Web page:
The gun is a bit crude, but the price is right and once I got used to (and improved) the ergonomics, my practical range jumped from 25 yards to the desired 75 yards.
The rifle also acted as a backpack gun, so life was good. At the time I rode a motorcycle frequently, so the backpack consideration was not without merit.
My ergonomic improvement was to take a strip of hot-water insulation and wrap the metal shaft of the stock.
It took a little fiddling to get the material where it protected my cheek for a better face position without compromising the folding ability, but in less than half an hour of test fitting, I had a solution.
I chose to discontinue the Sub-2000 as my truck gun for two reasons. The first and most important was that my (late) wife could not shoot it accurately no matter what she did.
I was able to coax six-inch groups at 75 yards with relative ease. She was unable to consistently shoot three-foot groups at 75 yards, and she was not a poor shot.
Even with the padding I added, she would not create a cheek weld because the recoil impulse bruised her cheek. I also switched to 9mm Luger for carry duty, so the ammunition and magazine compatibility went away.
Other Truck Gun Selections
She really liked my Marlin 336 lever gun. It was her preferred deep-brush hunting gun, so she was very familiar with it and shot it well.
Five rounds of .30-30 Winchester are pretty effective in saying “leave me the hell alone,” and certainly have enough punch for anything from a coyote to a (Florida) wild hog, or even punching through most parts of a goblin-driven vehicle.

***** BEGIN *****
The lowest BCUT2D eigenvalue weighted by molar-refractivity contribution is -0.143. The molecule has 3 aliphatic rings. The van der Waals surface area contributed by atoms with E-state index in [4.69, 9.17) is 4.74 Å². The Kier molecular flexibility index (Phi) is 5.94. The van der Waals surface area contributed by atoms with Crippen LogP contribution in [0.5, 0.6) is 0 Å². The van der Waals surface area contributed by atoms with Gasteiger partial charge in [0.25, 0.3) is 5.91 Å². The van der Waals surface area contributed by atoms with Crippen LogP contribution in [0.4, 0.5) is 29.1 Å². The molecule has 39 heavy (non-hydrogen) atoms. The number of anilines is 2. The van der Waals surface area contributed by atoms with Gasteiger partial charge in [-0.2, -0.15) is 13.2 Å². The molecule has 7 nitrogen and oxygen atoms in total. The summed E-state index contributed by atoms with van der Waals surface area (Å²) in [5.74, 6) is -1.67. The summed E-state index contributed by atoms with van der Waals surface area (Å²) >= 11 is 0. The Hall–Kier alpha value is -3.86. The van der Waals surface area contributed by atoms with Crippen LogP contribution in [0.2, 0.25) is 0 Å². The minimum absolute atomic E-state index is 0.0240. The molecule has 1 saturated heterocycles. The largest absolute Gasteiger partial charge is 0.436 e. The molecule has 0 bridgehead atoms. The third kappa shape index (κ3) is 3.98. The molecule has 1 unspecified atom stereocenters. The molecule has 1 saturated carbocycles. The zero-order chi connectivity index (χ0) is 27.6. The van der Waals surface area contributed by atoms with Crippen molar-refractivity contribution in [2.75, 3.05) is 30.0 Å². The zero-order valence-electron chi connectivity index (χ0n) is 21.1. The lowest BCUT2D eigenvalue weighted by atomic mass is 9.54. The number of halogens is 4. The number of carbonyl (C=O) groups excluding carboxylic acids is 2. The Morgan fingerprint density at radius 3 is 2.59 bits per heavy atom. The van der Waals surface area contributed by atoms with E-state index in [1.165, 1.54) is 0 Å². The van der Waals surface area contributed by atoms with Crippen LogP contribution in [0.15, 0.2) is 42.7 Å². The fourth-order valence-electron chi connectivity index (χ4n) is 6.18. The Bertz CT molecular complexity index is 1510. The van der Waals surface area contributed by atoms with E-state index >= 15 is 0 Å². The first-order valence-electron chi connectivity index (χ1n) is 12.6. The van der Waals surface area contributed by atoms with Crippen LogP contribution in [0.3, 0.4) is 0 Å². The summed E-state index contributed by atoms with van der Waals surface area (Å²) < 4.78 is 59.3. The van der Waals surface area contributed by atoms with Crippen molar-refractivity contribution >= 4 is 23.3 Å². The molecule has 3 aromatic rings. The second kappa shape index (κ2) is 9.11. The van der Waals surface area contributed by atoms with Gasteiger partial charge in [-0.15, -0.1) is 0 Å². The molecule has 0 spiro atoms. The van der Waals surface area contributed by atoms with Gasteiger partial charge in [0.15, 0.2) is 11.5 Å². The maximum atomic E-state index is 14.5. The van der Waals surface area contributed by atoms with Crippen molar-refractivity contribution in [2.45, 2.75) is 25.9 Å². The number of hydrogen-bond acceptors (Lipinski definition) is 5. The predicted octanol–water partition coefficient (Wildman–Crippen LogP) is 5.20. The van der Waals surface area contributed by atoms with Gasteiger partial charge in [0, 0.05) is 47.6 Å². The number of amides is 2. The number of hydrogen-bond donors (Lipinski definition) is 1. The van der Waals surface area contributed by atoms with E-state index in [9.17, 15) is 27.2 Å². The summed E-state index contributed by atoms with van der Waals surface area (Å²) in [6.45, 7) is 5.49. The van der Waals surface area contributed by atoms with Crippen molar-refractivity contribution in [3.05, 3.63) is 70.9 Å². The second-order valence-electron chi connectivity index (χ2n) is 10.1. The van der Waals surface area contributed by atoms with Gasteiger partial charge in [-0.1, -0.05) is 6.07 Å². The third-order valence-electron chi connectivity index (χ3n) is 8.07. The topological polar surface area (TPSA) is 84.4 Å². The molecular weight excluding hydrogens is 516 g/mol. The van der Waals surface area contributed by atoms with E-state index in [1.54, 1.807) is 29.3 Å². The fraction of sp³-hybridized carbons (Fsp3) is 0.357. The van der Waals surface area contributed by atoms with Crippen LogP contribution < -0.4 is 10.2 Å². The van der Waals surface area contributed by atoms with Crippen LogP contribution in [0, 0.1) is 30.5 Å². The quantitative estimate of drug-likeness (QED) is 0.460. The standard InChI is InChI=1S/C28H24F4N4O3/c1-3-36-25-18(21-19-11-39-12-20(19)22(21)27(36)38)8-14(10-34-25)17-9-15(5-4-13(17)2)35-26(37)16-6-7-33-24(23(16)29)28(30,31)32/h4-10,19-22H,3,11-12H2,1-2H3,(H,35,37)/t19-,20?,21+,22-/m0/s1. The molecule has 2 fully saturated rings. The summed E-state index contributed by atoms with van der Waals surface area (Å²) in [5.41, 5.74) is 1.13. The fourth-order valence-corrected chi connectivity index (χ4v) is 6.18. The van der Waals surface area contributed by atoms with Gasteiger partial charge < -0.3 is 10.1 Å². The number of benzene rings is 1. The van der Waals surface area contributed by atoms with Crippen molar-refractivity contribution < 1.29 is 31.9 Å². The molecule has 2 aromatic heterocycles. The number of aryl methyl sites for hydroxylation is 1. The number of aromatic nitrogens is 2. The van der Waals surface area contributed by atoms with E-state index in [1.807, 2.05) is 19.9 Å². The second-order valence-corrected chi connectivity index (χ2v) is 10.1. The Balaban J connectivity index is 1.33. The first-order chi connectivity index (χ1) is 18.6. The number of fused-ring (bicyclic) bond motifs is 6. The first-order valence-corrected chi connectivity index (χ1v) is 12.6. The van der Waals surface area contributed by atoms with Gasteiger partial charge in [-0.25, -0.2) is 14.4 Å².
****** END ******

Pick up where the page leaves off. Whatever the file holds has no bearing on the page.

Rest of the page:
Her off-hand groups at 75 yards were in the four to six-inch range depending on the day. I considered getting her a lever gun in .38/.357 for lower recoil and higher capacity.
At the time, they were in short supply and before I could find what I wanted, she decided on a different route.
After a weekend of shooting AR’s, she’d found what she wanted. That Monday, she took her lunch break and surprised me at the gun store I worked at by bringing me lunch.
She bought herself a Smith and Wesson M&P Sport. That became her truck (trunk actually) gun. She really liked that gun.
With the stock iron sights she was quite proficient, are with the addition of a red dot, she was deadly accurate. Her only real complaint was the lack of a giggle setting.
We rigged a quick-release harness in her trunk and a black curtain to hang between it and curious eyes. For her job, she was in and out of her trunk constantly.
This often happened at job sights and having a client see an AR-15 might not have been the best idea. No one ever noticed. She did have one instance where the client was an Air Force Officer.